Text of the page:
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When lineouts take place in Rugby Union I have only ever seen Hookers being the player who takes the throw in. Is it in the laws of the game that only a Hooker is allowed to take the throw?

If it is not a requirement why is it the case that they do take all the throws?

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At some point in the game's history wingers used to throw in the ball: sporttaco.com/rec.sport.rugby.union/Historical_Query_2980.html –  benno Apr 4 '13 at 12:21

5 Answers 5

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There is no law stipulating who has to take the line-out throws. To see why it is the Hooker's job, we can consider a process of elimination of the other positions.

First, it should not be any of the backs, since they will be needed to execute backline plays (or defend against them) once the ball is cleared from the lineout.

Consider then the forwards. The two props are the heaviest and strongest players on the team. Their strength is best utilised for lifting the lineout jumpers, so they shouldn't take the throws. The back rowers, flankers and number 8 are more nimble smaller players, suited to cleaning up loose balls that are not caught cleanly or quickly moving to support a player who has successfully caught the lineout throw. Someone has to be the jumper and obviously being tall helps. Since the back rowers need to be nimble, they are generally not overly tall. Therefore the second rowers (also called locks) are usually tall players able to be good lineout jumpers. Note that the Hooker needs to be shorter than the props in order to hang off them in the scrums, so they can't be tall and therefore not suited to being jumpers.

So, by process of elimination we see that the most logical player left over to actually take the throw is the hooker. They are not needed in the backline and would be the least useful forward to participate in the lineout itself, so they instead learn the skill of taking the lineout throw.

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This is certainly the case, however depending on the skills and body size of the front-row it is not uncommon for the prop the throw in the ball (especially when the hooker has a heaver build). –  benno Apr 4 '13 at 12:23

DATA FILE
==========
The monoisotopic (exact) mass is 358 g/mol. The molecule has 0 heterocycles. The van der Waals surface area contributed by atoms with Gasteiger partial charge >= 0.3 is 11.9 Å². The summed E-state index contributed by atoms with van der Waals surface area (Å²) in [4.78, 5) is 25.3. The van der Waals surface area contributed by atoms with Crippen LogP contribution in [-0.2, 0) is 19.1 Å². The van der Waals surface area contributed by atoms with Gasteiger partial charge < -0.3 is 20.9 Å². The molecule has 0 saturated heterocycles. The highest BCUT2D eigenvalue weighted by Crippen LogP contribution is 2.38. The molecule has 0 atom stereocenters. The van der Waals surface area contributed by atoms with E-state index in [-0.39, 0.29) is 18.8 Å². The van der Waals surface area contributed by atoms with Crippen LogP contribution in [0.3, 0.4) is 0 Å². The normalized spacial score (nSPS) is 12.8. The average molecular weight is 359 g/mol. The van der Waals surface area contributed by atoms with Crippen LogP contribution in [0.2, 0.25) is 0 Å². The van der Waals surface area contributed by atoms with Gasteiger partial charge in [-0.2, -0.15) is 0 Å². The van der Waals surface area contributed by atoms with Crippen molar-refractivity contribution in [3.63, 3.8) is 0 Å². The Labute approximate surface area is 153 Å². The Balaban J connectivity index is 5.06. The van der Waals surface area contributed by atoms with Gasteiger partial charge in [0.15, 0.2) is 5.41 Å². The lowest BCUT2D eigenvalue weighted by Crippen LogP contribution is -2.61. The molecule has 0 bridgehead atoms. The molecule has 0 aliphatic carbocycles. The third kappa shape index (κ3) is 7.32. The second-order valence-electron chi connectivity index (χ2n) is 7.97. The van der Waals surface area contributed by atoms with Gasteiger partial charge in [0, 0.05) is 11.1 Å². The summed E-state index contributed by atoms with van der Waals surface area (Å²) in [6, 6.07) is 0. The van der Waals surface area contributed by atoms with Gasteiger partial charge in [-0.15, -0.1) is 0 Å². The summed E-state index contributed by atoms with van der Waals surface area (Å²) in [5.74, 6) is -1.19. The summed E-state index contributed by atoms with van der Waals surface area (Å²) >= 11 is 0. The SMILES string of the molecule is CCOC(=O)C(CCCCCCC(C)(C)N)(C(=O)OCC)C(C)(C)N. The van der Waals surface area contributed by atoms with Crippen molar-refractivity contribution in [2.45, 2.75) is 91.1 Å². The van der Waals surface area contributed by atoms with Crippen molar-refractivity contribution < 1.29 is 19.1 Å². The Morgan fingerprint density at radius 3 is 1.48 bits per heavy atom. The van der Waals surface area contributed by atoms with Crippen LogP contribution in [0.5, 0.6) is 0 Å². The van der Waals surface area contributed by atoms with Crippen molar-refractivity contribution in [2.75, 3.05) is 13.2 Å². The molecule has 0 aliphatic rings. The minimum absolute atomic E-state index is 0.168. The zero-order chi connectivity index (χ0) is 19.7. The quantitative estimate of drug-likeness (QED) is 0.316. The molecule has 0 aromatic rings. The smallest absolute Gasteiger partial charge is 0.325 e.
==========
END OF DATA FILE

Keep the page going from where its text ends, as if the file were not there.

Like said before, I think the person throwing the ball is not defined by the rule but rather by natural optimization of tactics. I have been playing in teams where the flanker was throwing the ball in lineout.

I would add that there is no limit on the number of players in a lineout, and that all of the players of the team to be part of it.

In fact, the Hooker is not always throwing the ball as you can see when a back for instance picks up the ball and play a quick lineout for a teammate, or himself.

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In the Rugby Union laws I find no rule specifying the hooker is the only one that can throw in at lineouts. The wikipedia article on lineouts does not say anything about such a law either. So I think anyone can throw at a lineout if they want to.

The wikipedia article on Rugby Union positions gives an overview on the positions and states the general physical features that those players should have to be successful in the tasks generally assigned to that position. So since every position has specific tasks it is reasonable to assume that those player train them specifically in addition the general task they all share. Since throwing at a lineout seems to involve a lot of training (different throws an tactics on call) it should be done by the players trained for it which are generally the hookers.

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To answer the question directly. No, any player can throw the ball into the line out. It tends to be the hooker the majority of the time and the reasons why have been already pointed out here. In my time playing and refereeing, I've seen the following players throw the ball in; the open side flanker, the scrum half and a loose head prop.

When I played rugby for a club called Balinasloe RFC, we had a few training sessions from an ex-international Irish player, Noel Mannion, and his philosophy on the throwing in player was simple. It was the player who could throw the ball in the straightest and with the most accuracy (not always the hooker).

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In the old days it was usually the winger who threw in, except in France where the scrum half did it. The winger was condsidered ideal for the job as his wing was unexploitable due the the lineout being there. The French used the scrum half because, erm, well, they're French.

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